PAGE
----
In-Consensus

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A few things I need to get out of the way.  CNN isn’t fake news.  But for that matter, Fox News isn’t either.  Don’t get me wrong.  Fox News is heavily slanted, and some of it’s “journalists”  (Tucker Carlson, Sean Hannity, Jeanine Pirro, Laura Ingraham, etc.) manipulate facts and data to support unrealistic conclusions, but it’s not “fake” news.  Both networks have actual journalists, and (usually) report on the important stories of the day.  But both networks have their slant.  Fox News’ is arguably steeper, going extremely conservative, while CNN can boast a bit more balance, and is better about retracting false or misleading stories.  But they both DO report the actual news (mostly).  So how are they capable of covering the exact same story and drawing the exact opposite conclusion? It’s ludicrous and can be totally infuriating.  I like to think that I’m a moderate that leans left.  It’s an admittedly pretty dramatic lean, but I don’t think my political views don’t stray too far away from the center.  And as such I want to find as many perspectives on the news as I can find.  But when I hear CNN and Fox News explain to me the exact same story with drastically different outcomes, I realize why it’s so easy for Trump to lie about the media and get away with it.

Truer News

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Donald Trump is once again floating the idea of creating his own, government sponsored news outlet, to combat the “fake news”.  If that sounds a little dictator-y, then you probably have heard of any fascist regime ever.  Because a state controlled news platform is basically step two in becoming a brutal dictator.  There is nothing wrong with a government helping to fund independent news.  The BBC is one of the most respected news organizations in the world, and it exists because of government funding, but the British government doesn’t run it or get to tell them what to say.  Because when the Government begins reporting the news, it stops being the news, and starts being propaganda.  And I’m sorry, but Donald Trump can’t speak for 30 seconds without lying, and as such, I would have trouble taking serious any “news” he put his rubber stamp on.  I don’t know if Trump will actually go through with trying to create some kind of rival news network to sell his narrative against the largely accurate news organizations that Trump hates, but I do look forward to the day when we get a President who doesn’t challenge the credibility of legitimate news organizations on a daily basis.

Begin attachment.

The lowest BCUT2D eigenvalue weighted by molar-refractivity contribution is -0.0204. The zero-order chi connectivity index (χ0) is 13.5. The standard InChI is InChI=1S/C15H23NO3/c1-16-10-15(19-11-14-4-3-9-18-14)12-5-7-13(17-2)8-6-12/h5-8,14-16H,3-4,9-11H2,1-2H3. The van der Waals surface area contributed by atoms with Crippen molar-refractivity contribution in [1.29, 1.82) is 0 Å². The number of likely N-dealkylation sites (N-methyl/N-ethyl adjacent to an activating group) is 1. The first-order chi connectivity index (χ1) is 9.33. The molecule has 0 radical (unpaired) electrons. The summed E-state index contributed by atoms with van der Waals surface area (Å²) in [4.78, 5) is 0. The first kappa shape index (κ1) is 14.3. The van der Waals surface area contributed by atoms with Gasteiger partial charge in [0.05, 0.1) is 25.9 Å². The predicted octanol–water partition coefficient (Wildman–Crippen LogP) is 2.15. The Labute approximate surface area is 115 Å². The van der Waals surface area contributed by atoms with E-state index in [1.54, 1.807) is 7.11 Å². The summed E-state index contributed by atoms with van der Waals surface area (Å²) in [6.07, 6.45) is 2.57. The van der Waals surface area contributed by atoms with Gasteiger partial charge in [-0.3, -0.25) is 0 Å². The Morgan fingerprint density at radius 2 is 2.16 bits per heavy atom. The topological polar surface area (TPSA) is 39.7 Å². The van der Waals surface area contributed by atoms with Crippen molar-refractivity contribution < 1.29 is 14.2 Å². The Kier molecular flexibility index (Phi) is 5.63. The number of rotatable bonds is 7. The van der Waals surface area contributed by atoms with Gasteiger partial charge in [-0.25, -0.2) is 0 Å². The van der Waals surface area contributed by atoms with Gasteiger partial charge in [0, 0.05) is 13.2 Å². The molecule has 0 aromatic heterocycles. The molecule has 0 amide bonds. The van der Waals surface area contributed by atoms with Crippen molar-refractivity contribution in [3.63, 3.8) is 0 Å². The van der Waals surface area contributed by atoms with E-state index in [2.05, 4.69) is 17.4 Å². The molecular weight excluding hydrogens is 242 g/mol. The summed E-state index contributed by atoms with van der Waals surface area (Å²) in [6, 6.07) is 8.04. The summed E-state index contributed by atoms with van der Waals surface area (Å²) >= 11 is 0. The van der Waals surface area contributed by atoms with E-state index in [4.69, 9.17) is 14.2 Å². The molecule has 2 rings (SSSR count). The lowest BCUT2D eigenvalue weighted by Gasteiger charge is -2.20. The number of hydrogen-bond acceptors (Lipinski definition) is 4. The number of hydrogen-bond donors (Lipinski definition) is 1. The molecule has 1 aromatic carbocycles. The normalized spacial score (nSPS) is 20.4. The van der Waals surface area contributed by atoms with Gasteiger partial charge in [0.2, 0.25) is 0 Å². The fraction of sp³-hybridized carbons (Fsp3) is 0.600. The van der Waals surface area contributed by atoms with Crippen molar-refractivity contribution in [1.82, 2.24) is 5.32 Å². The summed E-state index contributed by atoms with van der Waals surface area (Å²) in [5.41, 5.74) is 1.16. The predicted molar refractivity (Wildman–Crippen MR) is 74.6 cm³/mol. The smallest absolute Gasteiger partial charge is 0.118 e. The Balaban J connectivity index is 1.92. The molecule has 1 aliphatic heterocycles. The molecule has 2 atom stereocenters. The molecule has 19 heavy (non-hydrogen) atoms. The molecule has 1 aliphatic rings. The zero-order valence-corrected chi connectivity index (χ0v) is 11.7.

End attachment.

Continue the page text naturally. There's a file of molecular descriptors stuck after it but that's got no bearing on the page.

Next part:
UnJustification

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There was a point early on in Sarah Huckabee Sanders’ first days, where I thought I should feel sorry for her.  I really thought she was being forced to peddle the party line.  I mean, despite my distaste for her and her family’s politics, I would have hoped that she was at least honest.  Or honest as far as she was able.  I would have thought the sort of blatant lack of honesty would eventually rub her the wrong way, which might account for her more and more aggressive posturing.  But I quickly realized that I was projecting far more decency on her than she deserved. She really is just generally dishonest and weirdly aggressive when she’s called on it.  It’s been especially obvious in the last several days, where she has been defending the revocation of Jim Acosta’s Press Credentials.  Beyond towing her boss’s line, she’s actively helping in expanding on the deception by using doctored footage from InfoWars (of all places) to try and further tarnish Acosta’s reputation.  It’s despicable, and yet remarkably consistent with what we might expect.

Victim Blaming